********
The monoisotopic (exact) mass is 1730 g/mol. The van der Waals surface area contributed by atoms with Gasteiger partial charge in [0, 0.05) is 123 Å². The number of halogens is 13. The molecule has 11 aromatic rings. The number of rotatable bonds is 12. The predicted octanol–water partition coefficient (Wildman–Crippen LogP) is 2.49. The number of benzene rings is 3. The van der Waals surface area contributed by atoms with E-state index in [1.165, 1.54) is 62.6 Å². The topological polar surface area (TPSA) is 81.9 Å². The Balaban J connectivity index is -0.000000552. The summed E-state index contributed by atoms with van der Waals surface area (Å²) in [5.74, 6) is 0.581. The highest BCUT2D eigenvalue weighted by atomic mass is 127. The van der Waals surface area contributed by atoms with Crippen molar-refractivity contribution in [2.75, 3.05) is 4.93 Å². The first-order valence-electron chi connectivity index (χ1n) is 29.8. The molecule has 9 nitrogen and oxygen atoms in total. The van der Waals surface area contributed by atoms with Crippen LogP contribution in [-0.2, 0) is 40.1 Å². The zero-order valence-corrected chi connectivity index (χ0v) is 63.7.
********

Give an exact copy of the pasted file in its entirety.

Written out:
The monoisotopic (exact) mass is 1730 g/mol. The van der Waals surface area contributed by atoms with Gasteiger partial charge in [0, 0.05) is 123 Å². The number of halogens is 13. The molecule has 11 aromatic rings. The number of rotatable bonds is 12. The predicted octanol–water partition coefficient (Wildman–Crippen LogP) is 2.49. The number of benzene rings is 3. The van der Waals surface area contributed by atoms with E-state index in [1.165, 1.54) is 62.6 Å². The topological polar surface area (TPSA) is 81.9 Å². The Balaban J connectivity index is -0.000000552. The summed E-state index contributed by atoms with van der Waals surface area (Å²) in [5.74, 6) is 0.581. The highest BCUT2D eigenvalue weighted by atomic mass is 127. The van der Waals surface area contributed by atoms with Crippen molar-refractivity contribution in [2.75, 3.05) is 4.93 Å². The first-order valence-electron chi connectivity index (χ1n) is 29.8. The molecule has 9 nitrogen and oxygen atoms in total. The van der Waals surface area contributed by atoms with Crippen LogP contribution in [-0.2, 0) is 40.1 Å². The zero-order valence-corrected chi connectivity index (χ0v) is 63.7.